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Source: SARS-Cov-2 Research   Mar 27, 2020  2 years ago
Study Indicates That ACE Inhibitors And Angiotensin Receptor Blockers May Increase Risk Of Severe Covid-19. Hypertension and Cardiovascular Patients Should Take Note
Study Indicates That ACE Inhibitors And Angiotensin Receptor Blockers May Increase Risk Of Severe Covid-19. Hypertension and Cardiovascular Patients Should Take Note
Source: SARS-Cov-2 Research   Mar 27, 2020  2 years ago
SARS-Cov-2 Research: Dr James Diaz, Professor and Head of Environmental Health Sciences at Louisiana State University Health and New Orleans School of Public Health, has proposed a possible explanation for the severe lung complications being seen in some people diagnosed with Covid-19.


 
His research findings was published in the Journal of Travel Medicine. https://academic.oup.com/jtm/advance-article/doi/10.1093/jtm/taaa041/5809509
 
It has already been confirmed that  SARS beta coronaviruses, SARS-CoV, which caused the SARS (Severe Acute Respiratory Syndrome) outbreak in 2003 and the new SARS-CoV-2, which causes COVID-19, bind to angiotensin converting enzyme 2 (ACE2) receptors in the lower respiratory tracts of infected patients to gain entry into the lungs.
 
Typically viral pneumonia and potentially fatal respiratory failure may result in susceptible persons after 10-14 days.
 
Dr Diaz told Thailand Medical News, "Angiotensin-converting enzyme inhibitors (ACEIs) and angiotensin receptor blockers (ARBs) are highly recommended medications for patients with cardiovascular diseases including heart attacks, high blood pressure, diabetes and chronic kidney disease to name a few. Many of those who develop these diseases are older adults. They are prescribed these medications and take them every day."
 
New research in experimental models has shown an increase in the number of ACE2 receptors in the cardiopulmonary circulation after intravenous infusions of ACE inhibitors.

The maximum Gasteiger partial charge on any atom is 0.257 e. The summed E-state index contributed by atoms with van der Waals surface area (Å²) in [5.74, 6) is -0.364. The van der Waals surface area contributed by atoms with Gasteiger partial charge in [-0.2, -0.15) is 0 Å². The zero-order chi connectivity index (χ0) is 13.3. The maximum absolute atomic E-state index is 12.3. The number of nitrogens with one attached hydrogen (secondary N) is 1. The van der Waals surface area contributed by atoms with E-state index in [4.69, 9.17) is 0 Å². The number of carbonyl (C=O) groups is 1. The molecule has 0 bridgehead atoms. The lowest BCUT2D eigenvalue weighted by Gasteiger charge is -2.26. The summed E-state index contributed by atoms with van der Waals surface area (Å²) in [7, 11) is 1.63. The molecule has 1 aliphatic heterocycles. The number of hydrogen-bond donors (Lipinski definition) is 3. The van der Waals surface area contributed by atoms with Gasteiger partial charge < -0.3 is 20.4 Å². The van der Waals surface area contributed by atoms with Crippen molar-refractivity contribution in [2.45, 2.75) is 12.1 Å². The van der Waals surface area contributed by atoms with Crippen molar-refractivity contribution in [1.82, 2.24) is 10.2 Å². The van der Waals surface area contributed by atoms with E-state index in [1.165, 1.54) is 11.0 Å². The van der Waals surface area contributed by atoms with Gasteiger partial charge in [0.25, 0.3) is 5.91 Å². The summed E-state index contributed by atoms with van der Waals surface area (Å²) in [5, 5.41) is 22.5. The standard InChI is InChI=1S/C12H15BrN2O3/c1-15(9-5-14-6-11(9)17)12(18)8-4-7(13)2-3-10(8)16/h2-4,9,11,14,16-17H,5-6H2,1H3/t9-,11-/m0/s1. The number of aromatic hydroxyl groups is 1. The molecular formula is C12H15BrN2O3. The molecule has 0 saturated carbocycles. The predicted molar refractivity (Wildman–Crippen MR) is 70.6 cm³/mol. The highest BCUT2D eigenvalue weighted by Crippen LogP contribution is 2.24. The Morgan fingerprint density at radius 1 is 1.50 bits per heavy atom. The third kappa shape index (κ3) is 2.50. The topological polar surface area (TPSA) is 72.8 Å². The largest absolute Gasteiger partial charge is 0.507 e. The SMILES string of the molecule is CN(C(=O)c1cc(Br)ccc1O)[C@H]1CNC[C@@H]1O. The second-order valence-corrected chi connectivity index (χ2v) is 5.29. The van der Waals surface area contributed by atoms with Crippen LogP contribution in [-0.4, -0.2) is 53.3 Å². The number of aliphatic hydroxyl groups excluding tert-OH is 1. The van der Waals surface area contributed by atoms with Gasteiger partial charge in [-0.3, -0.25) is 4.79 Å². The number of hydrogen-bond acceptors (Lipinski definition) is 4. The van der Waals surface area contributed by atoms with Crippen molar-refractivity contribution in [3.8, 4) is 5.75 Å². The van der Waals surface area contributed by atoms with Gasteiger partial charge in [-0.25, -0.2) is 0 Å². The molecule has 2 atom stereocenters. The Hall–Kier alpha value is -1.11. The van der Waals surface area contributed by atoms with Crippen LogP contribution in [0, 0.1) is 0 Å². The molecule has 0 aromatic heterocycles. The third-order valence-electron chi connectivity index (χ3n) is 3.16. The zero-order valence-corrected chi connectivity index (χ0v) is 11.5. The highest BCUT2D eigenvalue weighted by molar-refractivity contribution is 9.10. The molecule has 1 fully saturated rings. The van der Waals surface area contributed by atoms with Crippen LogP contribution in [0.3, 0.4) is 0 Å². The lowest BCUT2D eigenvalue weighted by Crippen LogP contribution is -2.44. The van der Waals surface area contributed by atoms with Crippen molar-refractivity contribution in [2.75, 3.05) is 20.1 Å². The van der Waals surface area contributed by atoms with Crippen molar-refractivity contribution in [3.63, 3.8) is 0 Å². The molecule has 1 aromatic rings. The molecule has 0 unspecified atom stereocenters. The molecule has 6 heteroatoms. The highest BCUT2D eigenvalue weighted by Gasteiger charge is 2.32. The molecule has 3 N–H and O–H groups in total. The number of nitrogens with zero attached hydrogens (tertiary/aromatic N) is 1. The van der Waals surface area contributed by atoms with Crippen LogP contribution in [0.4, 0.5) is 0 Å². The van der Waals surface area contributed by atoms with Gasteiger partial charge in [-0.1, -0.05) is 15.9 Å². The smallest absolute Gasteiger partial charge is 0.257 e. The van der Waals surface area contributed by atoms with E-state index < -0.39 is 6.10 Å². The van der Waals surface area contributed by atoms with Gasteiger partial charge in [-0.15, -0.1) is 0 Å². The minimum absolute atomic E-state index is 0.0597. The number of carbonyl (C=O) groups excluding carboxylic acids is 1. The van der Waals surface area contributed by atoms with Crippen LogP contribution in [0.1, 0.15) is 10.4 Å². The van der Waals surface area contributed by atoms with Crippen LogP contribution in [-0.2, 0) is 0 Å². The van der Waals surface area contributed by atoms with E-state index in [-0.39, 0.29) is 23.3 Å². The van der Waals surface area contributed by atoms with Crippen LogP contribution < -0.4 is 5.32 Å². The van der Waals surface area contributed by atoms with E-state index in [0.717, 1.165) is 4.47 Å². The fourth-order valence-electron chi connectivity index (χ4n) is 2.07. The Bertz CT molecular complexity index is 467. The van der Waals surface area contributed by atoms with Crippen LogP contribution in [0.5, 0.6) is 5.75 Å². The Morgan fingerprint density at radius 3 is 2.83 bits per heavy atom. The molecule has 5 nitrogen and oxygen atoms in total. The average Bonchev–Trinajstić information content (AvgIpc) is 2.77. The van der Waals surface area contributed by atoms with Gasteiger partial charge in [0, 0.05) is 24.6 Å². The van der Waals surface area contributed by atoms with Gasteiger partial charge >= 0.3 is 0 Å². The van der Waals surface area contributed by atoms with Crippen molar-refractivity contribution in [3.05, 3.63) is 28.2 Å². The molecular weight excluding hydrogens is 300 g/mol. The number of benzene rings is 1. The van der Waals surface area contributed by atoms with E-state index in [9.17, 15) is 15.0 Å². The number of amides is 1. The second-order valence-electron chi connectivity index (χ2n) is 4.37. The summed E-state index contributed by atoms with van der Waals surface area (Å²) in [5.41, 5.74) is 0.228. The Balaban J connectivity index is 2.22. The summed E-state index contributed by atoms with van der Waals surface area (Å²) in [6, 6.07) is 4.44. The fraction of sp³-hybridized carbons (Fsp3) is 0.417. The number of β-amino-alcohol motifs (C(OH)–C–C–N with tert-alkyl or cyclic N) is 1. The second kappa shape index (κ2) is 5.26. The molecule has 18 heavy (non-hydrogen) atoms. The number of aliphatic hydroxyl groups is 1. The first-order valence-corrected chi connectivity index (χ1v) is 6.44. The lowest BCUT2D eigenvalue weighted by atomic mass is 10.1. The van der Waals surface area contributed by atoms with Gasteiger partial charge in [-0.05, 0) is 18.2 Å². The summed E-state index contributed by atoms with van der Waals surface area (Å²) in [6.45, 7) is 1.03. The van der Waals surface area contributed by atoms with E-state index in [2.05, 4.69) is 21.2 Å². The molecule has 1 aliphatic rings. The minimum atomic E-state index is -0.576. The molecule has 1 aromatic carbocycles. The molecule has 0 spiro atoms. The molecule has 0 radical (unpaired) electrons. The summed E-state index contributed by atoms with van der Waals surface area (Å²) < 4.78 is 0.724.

Dr Diaz explains, "Since patients treated with ACEIs and ARBS will have increased numbers of ACE2 receptors in their lungs for coronavirus S proteins to bind to, they may be at increased risk of severe disease outcomes due to SARS-CoV-2infections."
 
Dr Diaz stresses, this hypothesis is supported by a recent descriptive analysis of 1,099 patients with laboratory-confirmed COVID-19 infections treated in China during the reporting period, December 11, 2019, to January 29, 2020. This study reported more severe disease outcomes in patients with hypertension, coronary artery disease, diabetes and chronic renal disease. All patients with the diagnoses noted met the recommended indications for treatment with ACEIs or ARBs. https://www.ncbi.nlm.nih.gov/pubmed/32109013
 
Dr Diaz commented that two mechanisms may protect children from Covid-19 infections cross-protective antibodies from multiple upper respiratory tract infections caused by the common cold-causing alpha coronaviruses, and fewer ACE2 receptors in their lower respiratory tracts to attract the binding S proteins of the beta coronaviruses. https://www.researchgate.net/publication/340004217_Evolution_of_the_novel_coronavirus_from_the_ongoing_Wuhan_outbreak_and_modeling_of_its_spike_protein_for_risk_of_human_transmission
 
Dr Diaz further recommends future case-contro l studies in patients with COVID-19 infections to further confirm chronic therapy with ACEIs or ARBs may raise the risk for severe outcomes.
 
However he cautions, "Patients treated with ACEIs and ARBs for cardiovascular diseases should not stop taking their medicine, but should avoid crowds, mass events, ocean cruises, prolonged air travel, and all persons with respiratory illnesses during the current COVID-19 outbreak in order to reduce their risks of infection."
 
For the latest research on the SARS-CoV-2 research, kindly keep logging on to Thailand Medical News.
 
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